Sunday, 7 February 2010

Back to my roots 1: Historical re-enactment & Living History displays

Here are a few of my favourite photos from the '80s & '90s when I used to do historiacal re-enactment & Living history displays. These are mostly courtesy of the 2 groups best known as S.C.U.M & Wolfesbane.

I have recently got back in touch with a friend Marc from the 1980s & 1990s who has a brilliant blog about what they do in the Tudor Kitchens cookery project at Hampton Court Palace: Cooking the books. Please take a look, it is a fascinating step back into the past, as they cook authentically in the Palace Kitchens whilst it is open to the public.

In those days, my friends and I were passionate about history, especially that of the 15th & 16th century, and explored and researched it through re-enactment and Living History at fairs, castles, museums and other venues in the UK and Europe. We made all our own costume, and bought what accessories we needed for displays such as authentic shoes, bags, cooking utensils, tents etc from other friends & associates who became highly skilled crafts people as they furthered their own research. Many an evening was spent at the local pub, quaffing ale & mead, discussing the finer points of the shape of a doublet, or how many panels would be used to make up a 15th century dress.
It was lots of fun, we got to camp out most weekends during the Summer in some of the most beautiful historic sites, and all of us loved dressing up in such fantastic costumes!

When Morgaine was born, I still carried on until she was about 6, she really enjoyed it, but then we decided to focus on other things. I am sure that all that costume-making, research and passion about the daily cultural aspects of life in the past was one of the main influences that has led me to follow my current path collecting and researching textiles that have particular cultural resonance, mostly textiles used to decorate the homes or persons of real people, with real lives to research & theorize about. I am currently trying to look into the kind of costume that would have been worn by female camp follwers during the Napoleonic Wars. It isn't so easy, as it is mostly details about high-class women's dress & fashions that survive.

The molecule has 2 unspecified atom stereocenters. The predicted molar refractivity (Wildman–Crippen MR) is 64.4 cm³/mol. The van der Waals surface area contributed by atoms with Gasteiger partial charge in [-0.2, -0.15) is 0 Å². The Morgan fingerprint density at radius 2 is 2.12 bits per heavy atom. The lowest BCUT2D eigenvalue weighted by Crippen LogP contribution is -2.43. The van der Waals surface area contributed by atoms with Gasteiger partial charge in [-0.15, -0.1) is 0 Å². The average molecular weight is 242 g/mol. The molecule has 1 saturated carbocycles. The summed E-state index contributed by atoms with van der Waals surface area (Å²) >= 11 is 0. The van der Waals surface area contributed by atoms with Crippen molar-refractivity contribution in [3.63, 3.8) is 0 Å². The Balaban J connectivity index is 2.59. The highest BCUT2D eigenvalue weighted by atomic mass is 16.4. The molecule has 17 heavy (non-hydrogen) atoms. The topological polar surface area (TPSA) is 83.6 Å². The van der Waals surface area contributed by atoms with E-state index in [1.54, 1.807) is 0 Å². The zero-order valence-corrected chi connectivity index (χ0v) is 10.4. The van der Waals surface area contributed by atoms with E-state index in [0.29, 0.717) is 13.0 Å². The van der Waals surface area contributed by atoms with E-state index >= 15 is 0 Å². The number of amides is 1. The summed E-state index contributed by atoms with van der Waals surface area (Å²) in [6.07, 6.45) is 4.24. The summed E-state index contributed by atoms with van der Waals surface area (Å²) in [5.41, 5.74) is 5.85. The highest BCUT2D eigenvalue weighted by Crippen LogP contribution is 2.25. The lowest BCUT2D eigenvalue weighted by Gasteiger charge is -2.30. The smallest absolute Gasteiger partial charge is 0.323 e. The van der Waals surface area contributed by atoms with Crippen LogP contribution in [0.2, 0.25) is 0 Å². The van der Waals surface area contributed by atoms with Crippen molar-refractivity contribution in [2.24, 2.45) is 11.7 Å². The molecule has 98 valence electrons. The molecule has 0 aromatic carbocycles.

1. What fun! I've lived in a town with Living History (St. Augustine, Florida) and had many friends in the local re-enactment groups. For a short period, my children and I joined a Renaissance re-enactment group...I can understand how immersing yourself in research and recreating the clothing and lifestyles of a certain period can develop into new paths and "callings".
    Your passion is evident in your stories and collections, and I love reading your interesting postings...and admiring the beautiful textiles... Thanks for sharing it with us!

  2. Do keep up your living history experiences with your daughter! We are 15 years post, with our 3,(circa mid 18th C in the US) and the benefits have been exponential! Great blog site, K (PS, this is on my daugher's gmail acct! :)

  3. Hi Stella, I would love to see some photos from your family's experience with Renaissance re-enactment! I think it is a lot of fun for all involved, and the public love to come & see events with live action, so to speak, and can engage more with history that way. x

  4. Hi K, welcome to my blog, I am glad you are enjoying it. While I don't think my daughter will be joining me soon in a continued involvement with re-enactment & research - she is 19 and at University - she has a great and genuine love for history, which is reflected in her creative writing, and love of vintage clothes, culture etc! x

  5. You continue to fascinate! I think this is one of the reasons you were inclined to pursue the textiles because there is so much history to explore in this area too. I love the photos of you and Morgaine. She must be so very proud of her accomplished mother. No wonder she has such a love of history and vintage clothing.

    I was part of a living history program in the town of Jacksonville, Oregon many years ago, and I have the best memories of that experience too. Thank you, Lois for letting us get to know you a little more. What wonderful things you have done over the years. I am enriched with all that you share!

  6. Hi Lois

    Super to see photos of your re-enactments, having heard about them from both you and Coral. A different world, and what fun for Morgaine in those early years.

    Sue x